Bio

I’m a second year PhD student at the University of Copenhagen in the CopeNLU group studying natural language processing and machine learning. Specifically, my research focuses on automated fact checking, scientific language understanding, and domain adaptation. Before joining CopeNLU I was a research intern at IBM Research in Almaden, and received my master’s degree from University of California, San Diego for work on disease name normalization, which won a best application paper award at AKBC 2019. Outside of NLP I climb rocks and play dungeons and dragons :dragon_face: and dance games :arrow_left::arrow_down::arrow_up::arrow_right:.

News

  • (15/09/2020) 2 main conference and 1 Findings paper accepted to EMNLP 2020. Announcement thread

  • (19/07/2020) New website is now live!

  • (08/07/2020) We hosted a series of person-limited meetups at the University of Copenhagen to view the live sessions of ACL, with plenty of interesting discussions and good company :smile:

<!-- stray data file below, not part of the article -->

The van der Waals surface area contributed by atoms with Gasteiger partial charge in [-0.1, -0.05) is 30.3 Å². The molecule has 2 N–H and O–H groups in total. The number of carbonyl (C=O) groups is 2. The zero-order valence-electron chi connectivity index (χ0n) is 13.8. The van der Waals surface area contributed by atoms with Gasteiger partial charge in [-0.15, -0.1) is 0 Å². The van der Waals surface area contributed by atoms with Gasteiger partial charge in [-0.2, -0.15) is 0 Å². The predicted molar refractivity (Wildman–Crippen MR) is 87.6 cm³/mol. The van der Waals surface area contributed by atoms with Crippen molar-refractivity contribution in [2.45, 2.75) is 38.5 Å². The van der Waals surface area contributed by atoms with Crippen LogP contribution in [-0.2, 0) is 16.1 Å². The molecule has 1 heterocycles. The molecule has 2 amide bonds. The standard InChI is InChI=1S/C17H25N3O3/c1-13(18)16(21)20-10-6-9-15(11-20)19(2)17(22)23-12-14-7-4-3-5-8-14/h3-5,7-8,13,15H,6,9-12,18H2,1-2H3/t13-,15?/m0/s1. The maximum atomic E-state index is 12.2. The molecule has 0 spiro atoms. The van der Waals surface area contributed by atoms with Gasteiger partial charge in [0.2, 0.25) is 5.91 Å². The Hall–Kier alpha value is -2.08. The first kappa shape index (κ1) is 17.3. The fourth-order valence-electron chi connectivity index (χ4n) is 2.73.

• (05/03/2020) Preprint of our work on claim check-worthiness detection (w/ Isabelle Augenstein) is now available: https://arxiv.org/pdf/2003.02736.pdf

  • (01/10/2019) Started my PhD in natural language processing and machine learning at the University of Copenhagen

Featured Publications

Transformer Based Multi-Source Domain Adaptation

Dustin Wright and Isabelle Augenstein

Published in EMNLP, 2020

We demonstrate that when using large pretrained transformer models, mixture of experts methods can lead to significant gains in domain adaptation settings while domain adversarial training does not. We provide evidence that such models are relatively robust across domains, making homogenous predictions despite being fine-tuned on different domains.

Download here

Generating Label Cohesive and Well-Formed Adversarial Claims

Pepa Atanasova* and Dustin Wright* and Isabelle Augenstein

Published in EMNLP, 2020

We propose a novel method using universal adversarial triggers and GPT-2 to generate difficult adversarial claims for fact checking models which preserve label direction and are semantically coherent, showing that such generated claims easily fool fact checking models.

Claim Check-Worthiness Detection as Positive Unlabelled Learning

Dustin Wright and Isabelle Augenstein

Published in Findings of EMNLP, 2020

We show that when performing the task of claim check-worthiness detection, positive-unlabelled learning helps across multiple domains. Additionally, we highlight key similarities and differences in check-worthiness detection datasets.

Download here